Ninety-nine percent of the time, I write about USC sports. But today, I knew I had no choice but to talk about Atlanta, my hometown and a long-suffering sports city.
Monday’s College Football Playoff National Championship offered another entry into Atlanta’s long history of teams coming up just short. And it was painful. Georgia had Alabama on the ropes, just a couple of stops away from winning their second consecutive overtime thriller. But, as usual, it just wasn’t meant to be.
Georgia did everything it needed to do to win. The team stuffed the Crimson Tide offense, took a commanding 13-0 halftime lead, passed effectively and nailed a 51-yard field goal in the first overtime. On the other hand, Alabama did everything it needed to do to lose. They threw an untimely interception in the third, gave up an 80-yard touchdown pass and shanked a game-winning 36-yard field goal as the clock expired in regulation.
But then it happened. After moving backward on a sack, Alabama’s freshman backup quarterback Tua Tagovailoa launched a perfect pass to a wide-open Calvin Ridley on 2nd and 26. Touchdown. Game over.
It was supposed to be the moment Alabama head coach Nick Saban’s empire fell at the hands of his former apprentice: Georgia’s head coach Kirby Smart, who served as Saban’s defensive coordinator from 2008 to 2015. It was supposed to be a statewide celebration for the virtual home team. It turned into a nightmare.
I don’t usually buy into sports curses. But, I can tell you that Atlanta is 100 percent, fully, unequivocally cursed. There’s no other explanation.
This curse dates back to the Falcons in last year’s Super Bowl. The offense, orchestrated by a budding genius in offensive coordinator Kyle Shanahan, was loaded with playmakers. They led the league in scoring and quarterback Matt Ryan earned his first career MVP award. But no one will remember any of that, and why would they? Instead, people will forever mock how the Falcons raced to a 21-3 halftime lead with the Patriots’ dynasty teetering on the brink of extinction, only to give up 27 unanswered points and lose in over-time. Sound familiar?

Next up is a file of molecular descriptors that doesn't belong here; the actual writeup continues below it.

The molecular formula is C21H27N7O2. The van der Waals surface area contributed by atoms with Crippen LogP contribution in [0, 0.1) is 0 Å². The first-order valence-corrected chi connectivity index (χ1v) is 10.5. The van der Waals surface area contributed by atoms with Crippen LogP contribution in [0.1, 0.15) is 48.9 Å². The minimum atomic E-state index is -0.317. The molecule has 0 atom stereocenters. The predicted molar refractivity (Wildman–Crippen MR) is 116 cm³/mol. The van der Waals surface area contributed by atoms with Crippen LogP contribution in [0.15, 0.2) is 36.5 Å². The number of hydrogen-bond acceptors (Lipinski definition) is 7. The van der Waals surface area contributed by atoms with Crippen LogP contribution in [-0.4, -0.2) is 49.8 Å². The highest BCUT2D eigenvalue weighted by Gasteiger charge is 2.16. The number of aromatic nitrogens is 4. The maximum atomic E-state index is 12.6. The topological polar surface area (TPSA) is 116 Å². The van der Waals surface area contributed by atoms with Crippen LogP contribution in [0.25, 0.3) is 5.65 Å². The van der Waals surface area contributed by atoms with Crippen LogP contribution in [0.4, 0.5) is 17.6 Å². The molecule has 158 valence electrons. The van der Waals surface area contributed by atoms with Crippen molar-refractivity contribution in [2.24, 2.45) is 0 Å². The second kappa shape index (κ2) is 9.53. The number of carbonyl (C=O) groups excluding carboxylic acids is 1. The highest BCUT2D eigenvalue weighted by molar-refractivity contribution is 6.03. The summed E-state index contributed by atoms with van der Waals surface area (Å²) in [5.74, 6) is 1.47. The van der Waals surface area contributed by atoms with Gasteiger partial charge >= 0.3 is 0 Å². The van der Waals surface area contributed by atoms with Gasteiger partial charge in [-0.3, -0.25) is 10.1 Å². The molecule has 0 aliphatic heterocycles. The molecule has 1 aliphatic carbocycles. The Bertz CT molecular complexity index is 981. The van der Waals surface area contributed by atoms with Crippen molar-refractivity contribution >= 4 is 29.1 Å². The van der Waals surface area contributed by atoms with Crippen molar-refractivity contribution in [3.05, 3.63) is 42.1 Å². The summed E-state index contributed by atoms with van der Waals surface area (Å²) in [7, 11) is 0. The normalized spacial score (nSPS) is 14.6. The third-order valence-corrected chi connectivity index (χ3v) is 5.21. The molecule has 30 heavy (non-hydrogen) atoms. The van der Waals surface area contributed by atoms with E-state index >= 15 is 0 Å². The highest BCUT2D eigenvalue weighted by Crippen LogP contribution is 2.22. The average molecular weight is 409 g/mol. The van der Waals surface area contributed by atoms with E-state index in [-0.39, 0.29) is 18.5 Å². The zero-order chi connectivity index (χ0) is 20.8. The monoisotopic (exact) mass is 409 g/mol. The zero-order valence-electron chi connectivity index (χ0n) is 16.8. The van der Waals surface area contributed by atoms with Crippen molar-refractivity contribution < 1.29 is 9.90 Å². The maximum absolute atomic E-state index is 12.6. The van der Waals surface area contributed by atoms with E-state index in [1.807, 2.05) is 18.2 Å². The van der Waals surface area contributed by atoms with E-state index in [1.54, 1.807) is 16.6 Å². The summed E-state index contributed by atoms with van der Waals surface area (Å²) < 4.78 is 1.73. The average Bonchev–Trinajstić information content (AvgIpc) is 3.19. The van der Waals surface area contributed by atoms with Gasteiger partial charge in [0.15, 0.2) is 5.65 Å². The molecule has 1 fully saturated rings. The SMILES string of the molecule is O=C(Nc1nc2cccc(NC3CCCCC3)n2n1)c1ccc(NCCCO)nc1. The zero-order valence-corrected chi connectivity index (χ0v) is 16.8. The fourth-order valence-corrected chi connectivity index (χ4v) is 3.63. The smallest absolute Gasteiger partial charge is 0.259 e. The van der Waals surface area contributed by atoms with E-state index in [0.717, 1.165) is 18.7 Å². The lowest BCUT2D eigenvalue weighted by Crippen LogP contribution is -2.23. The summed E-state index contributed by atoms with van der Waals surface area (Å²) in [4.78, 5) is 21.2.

Before the Falcons debacle, there was the 2014-15 Atlanta Hawks — one of the strangest and most fleeting NBA success stories in history. Genuinely one of my all-time favorite teams to watch, the Hawks had no real stars, but they had a philosophy based around ball movement and shooting lots and lots of 3-pointers. It worked. They won 60 games and sent all four starters to the All-Star Game, earning the moniker “Spurs of the East,” for the way they mirrored Spurs coach Gregg Poppovich’s system.
In the 2015 Playoffs, the Hawks ended up being swept by the Cavaliers in the Eastern Conference Finals and the team has never looked the same since. No starters remain from the 2014-15 squad, and as a result they are languishing at the bottom of the standings hoping for a lottery pick rather than a ring. Now, it’s hard to imagine the 10-30 Hawks being the “Spurs of the G-League,” let alone the Eastern Conference.
There are even more examples. In their inaugural season this year, Atlanta United FC became the darling of the MLS for their constant attacking style and sky-high attendance numbers. But United lost in penalties to the Columbus Crew in round one of the playoffs, ending a spectacular debut season on an oddly anticlimactic note.
Even Atlanta’s lone championship comes with an asterisk. The Atlanta Braves won 14 straight division titles from 1991 to 2005 but came away with just one World Series in 1995 to show for it. Only when compared to Atlanta’s recent woes does the run feel satisfying.
As you can now surely tell, some dark, powerful force hates the city of Atlanta with a passion and it takes out this anger by causing our sports teams to flounder in the biggest possible moments.
Although this is undoubtedly a difficult circumstance to be in, I have a hopeful message for Atlanta’s sports teams: Never change. Stay innovative like the Falcons’ offense in 2016. Stay different like the Hawks’ no-superstar lineup. Stay exciting like Atlanta United in their first season (Sports is entertainment, after all). Keep making fans believe even in championships evenwhen they seem unattainable. As Georgia head coach Smart likes to say and say often, “Keep chopping wood.”
Cleveland and Chicago recently broke their so-called “curses” when the Cavs and Cubs clinched championships. All Atlanta can do now is try to move past another heartbreak and hope their time is coming soon.
Trevor Denton is a sophomore majoring in broadcast and digital journalism. He is also the sports editor of the Daily Trojan. His column, T-Time, runs Wednesdays.